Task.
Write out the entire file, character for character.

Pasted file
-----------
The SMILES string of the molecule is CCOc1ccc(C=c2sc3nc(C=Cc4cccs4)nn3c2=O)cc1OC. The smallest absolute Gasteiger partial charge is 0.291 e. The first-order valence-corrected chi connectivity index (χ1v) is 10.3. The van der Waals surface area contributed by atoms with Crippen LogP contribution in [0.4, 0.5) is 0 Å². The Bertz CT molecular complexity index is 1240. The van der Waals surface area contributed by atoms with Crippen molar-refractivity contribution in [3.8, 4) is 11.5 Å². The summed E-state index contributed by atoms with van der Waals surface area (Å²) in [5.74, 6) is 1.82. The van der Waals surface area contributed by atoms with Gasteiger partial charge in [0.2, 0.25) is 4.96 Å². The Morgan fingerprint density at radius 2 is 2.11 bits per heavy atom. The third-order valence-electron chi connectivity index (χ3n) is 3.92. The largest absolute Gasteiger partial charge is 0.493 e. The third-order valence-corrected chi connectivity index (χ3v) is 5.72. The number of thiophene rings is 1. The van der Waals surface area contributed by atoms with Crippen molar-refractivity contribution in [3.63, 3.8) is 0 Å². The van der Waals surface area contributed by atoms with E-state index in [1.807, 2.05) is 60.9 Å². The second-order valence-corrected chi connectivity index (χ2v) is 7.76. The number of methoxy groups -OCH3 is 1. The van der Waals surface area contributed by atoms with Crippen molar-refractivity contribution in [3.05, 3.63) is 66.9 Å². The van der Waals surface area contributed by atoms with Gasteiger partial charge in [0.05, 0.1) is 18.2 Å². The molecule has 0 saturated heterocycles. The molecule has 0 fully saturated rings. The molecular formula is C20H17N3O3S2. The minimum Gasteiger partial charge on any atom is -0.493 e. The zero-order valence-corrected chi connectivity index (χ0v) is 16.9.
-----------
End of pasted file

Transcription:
The SMILES string of the molecule is CCOc1ccc(C=c2sc3nc(C=Cc4cccs4)nn3c2=O)cc1OC. The smallest absolute Gasteiger partial charge is 0.291 e. The first-order valence-corrected chi connectivity index (χ1v) is 10.3. The van der Waals surface area contributed by atoms with Crippen LogP contribution in [0.4, 0.5) is 0 Å². The Bertz CT molecular complexity index is 1240. The van der Waals surface area contributed by atoms with Crippen molar-refractivity contribution in [3.8, 4) is 11.5 Å². The summed E-state index contributed by atoms with van der Waals surface area (Å²) in [5.74, 6) is 1.82. The van der Waals surface area contributed by atoms with Gasteiger partial charge in [0.2, 0.25) is 4.96 Å². The Morgan fingerprint density at radius 2 is 2.11 bits per heavy atom. The third-order valence-electron chi connectivity index (χ3n) is 3.92. The largest absolute Gasteiger partial charge is 0.493 e. The third-order valence-corrected chi connectivity index (χ3v) is 5.72. The number of thiophene rings is 1. The van der Waals surface area contributed by atoms with Crippen molar-refractivity contribution in [3.63, 3.8) is 0 Å². The van der Waals surface area contributed by atoms with E-state index in [1.807, 2.05) is 60.9 Å². The second-order valence-corrected chi connectivity index (χ2v) is 7.76. The number of methoxy groups -OCH3 is 1. The van der Waals surface area contributed by atoms with Crippen molar-refractivity contribution in [3.05, 3.63) is 66.9 Å². The van der Waals surface area contributed by atoms with Gasteiger partial charge in [0.05, 0.1) is 18.2 Å². The molecule has 0 saturated heterocycles. The molecule has 0 fully saturated rings. The molecular formula is C20H17N3O3S2. The minimum Gasteiger partial charge on any atom is -0.493 e. The zero-order valence-corrected chi connectivity index (χ0v) is 16.9.